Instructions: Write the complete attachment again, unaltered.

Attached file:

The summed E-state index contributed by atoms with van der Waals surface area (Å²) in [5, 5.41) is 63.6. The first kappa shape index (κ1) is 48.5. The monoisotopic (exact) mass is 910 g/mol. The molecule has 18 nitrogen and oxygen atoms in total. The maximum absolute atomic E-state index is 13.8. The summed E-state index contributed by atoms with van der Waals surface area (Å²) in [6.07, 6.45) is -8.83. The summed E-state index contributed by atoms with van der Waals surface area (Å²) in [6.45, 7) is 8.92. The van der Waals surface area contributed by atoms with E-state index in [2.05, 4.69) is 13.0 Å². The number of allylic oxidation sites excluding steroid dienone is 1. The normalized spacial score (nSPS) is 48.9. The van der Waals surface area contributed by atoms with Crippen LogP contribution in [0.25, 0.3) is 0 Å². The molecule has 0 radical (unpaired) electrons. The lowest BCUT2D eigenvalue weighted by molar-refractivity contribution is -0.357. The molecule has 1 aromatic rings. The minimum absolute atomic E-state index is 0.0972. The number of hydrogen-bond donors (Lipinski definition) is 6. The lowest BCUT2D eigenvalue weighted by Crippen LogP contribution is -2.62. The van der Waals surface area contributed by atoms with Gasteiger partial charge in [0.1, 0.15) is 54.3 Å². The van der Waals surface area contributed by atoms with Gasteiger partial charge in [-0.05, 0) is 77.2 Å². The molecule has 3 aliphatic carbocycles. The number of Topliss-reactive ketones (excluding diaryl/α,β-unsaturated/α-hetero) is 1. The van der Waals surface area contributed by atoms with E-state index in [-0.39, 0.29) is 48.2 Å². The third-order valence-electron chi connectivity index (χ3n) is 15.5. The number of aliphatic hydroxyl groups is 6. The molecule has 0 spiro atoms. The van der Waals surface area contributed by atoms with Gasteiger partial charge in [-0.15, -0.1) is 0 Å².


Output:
The summed E-state index contributed by atoms with van der Waals surface area (Å²) in [5, 5.41) is 63.6. The first kappa shape index (κ1) is 48.5. The monoisotopic (exact) mass is 910 g/mol. The molecule has 18 nitrogen and oxygen atoms in total. The maximum absolute atomic E-state index is 13.8. The summed E-state index contributed by atoms with van der Waals surface area (Å²) in [6.07, 6.45) is -8.83. The summed E-state index contributed by atoms with van der Waals surface area (Å²) in [6.45, 7) is 8.92. The van der Waals surface area contributed by atoms with E-state index in [2.05, 4.69) is 13.0 Å². The number of allylic oxidation sites excluding steroid dienone is 1. The normalized spacial score (nSPS) is 48.9. The van der Waals surface area contributed by atoms with Crippen LogP contribution in [0.25, 0.3) is 0 Å². The molecule has 0 radical (unpaired) electrons. The lowest BCUT2D eigenvalue weighted by molar-refractivity contribution is -0.357. The molecule has 1 aromatic rings. The minimum absolute atomic E-state index is 0.0972. The number of hydrogen-bond donors (Lipinski definition) is 6. The lowest BCUT2D eigenvalue weighted by Crippen LogP contribution is -2.62. The van der Waals surface area contributed by atoms with Gasteiger partial charge in [0.1, 0.15) is 54.3 Å². The van der Waals surface area contributed by atoms with Gasteiger partial charge in [-0.05, 0) is 77.2 Å². The molecule has 3 aliphatic carbocycles. The number of Topliss-reactive ketones (excluding diaryl/α,β-unsaturated/α-hetero) is 1. The van der Waals surface area contributed by atoms with E-state index in [-0.39, 0.29) is 48.2 Å². The third-order valence-electron chi connectivity index (χ3n) is 15.5. The number of aliphatic hydroxyl groups is 6. The molecule has 0 spiro atoms. The van der Waals surface area contributed by atoms with Gasteiger partial charge in [-0.15, -0.1) is 0 Å².